Analysts predict increased volatility under Trump presidency

Oct 12th, 2016 | By | Category: ETF and Index News

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Analysts have warned that equity investors should brace for uncertainty if Donald Trump succeeds in his bid for the White House, while investments may potentially rally with relief under the announcement of a Hillary Clinton administration.

Analysts predict increased ETF volatility under Trump presidency

Analysts expect increased market volatility under a Trump presidency, noting the two go hand in hand “almost by definition”.

Investors may also have cause to be nervous under a president Clinton as she would aim to raise taxes, increase the estate tax and change the holding period on capital gains – but these measures would be unlikely to make it through the House.

But if Donald Trump wins the election come 8 November, markets will have to prepare for “uncertainty”, Cowen Washington research strategist Chris Krueger told CNBC the morning after the second US Presidential debate.

“Well the market doesn’t like uncertainty. With Trump that is what you get almost by definition,” he said.

Trump could “unlock” the American tax code with a Republican-led House and Senate behind him and impose a 45% tariff of Chinese imports from his first day in the White House, he added. Trump has also proposed a 35% tariff on imports from Mexico.

The outcome of the election will not be detrimental to all stocks however. Greg Valliere, Chief Investment Officer for Horizon Investments, said that regardless of who wins, business tax could be lowered, which would have a big effect on pharmaceutical and tech stocks.

The tech-focused PowerShares QQQ Trust Series 1 (NASDAQ: QQQ) is up more than 5.5% since 1 January. For sterling-based investors, the PowerShares EQQQ Nasdaq-100 UCITS ETF (LSE: EQQQ) is up over 27% year to date.

One ETF that invests in American health care is the $109m Source Health Care S&P US Sector UCITS ETF (LSE: XLVS), which is down 2.7% year to date in USD terms. The fund tracks 57 companies, with top holding Johnson & Johnson making up almost 12% of the fund. It costs 0.30% per year. Another option is the $132m SPDR US Health Care Select Sector UCITS ETF (LSE: SXLV). It is down 2.5% year to date and costs just 0.15%.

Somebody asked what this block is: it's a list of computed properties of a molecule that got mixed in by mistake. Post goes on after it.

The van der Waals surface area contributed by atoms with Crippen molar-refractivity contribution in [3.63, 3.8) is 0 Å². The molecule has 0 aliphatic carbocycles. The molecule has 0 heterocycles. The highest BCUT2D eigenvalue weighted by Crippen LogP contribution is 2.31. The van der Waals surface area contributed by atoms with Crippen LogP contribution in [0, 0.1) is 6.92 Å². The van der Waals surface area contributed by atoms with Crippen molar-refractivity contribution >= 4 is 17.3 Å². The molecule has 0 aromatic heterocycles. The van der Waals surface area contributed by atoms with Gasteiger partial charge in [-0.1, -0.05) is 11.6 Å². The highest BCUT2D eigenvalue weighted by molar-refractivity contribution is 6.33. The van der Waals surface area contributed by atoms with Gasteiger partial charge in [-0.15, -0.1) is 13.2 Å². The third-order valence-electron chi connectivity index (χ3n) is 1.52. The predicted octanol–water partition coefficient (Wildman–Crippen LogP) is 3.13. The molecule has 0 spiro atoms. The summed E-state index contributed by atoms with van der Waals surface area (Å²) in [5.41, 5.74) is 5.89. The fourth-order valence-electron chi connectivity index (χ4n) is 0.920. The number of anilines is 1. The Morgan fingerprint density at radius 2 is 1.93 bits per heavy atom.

US equity ETFs did not make any dramatic moves following the second US presidential debate on 9 October, showing that neither Clinton nor Trump was the clear winner.

“I don’t think she knocked him out because the market would be indicating a lot higher,” Dan Veru, chief investment officer at Palisade Capital Management, told CNBC.

The relatively flat market reaction provided a strong contrast to the first debate on 26 September, when equity and currency markets – particularly Mexican equities – perceived that Clinton had won the first battle.

One of the clearest market moves on Sunday was the Mexican peso, often perceived as a proxy on the market view of the election, which traded approximately 2% stronger than the US dollar during the debate.

The iShares MSCI Mexico Capped UCITS ETF (LSE: CMXC) was up 2.6% the day after the second debate. Relations between Mexico and the US have been tense due to anticipation that Trump could win the election and build a wall on the border, as well as renegotiate trade deals.

Despite a perceived “draw” in the second debate, polls are increasingly showing Clinton with a wider lead. A NBC News/Wall Street Journal poll – of 500 voters surveyed between 8 and 9 October – gave Clinton a 14-point lead over Trump in a two-way race, up from a seven-point lead the previous month.

Valliere said the markets will continue to look for certain behaviours from each candidate in the next four weeks. If fresh news about Trump’s taxes and treatment of women hits the headlines, this may possibly sway voters further towards his rival.

There is one more presidential debate scheduled for 19 October.

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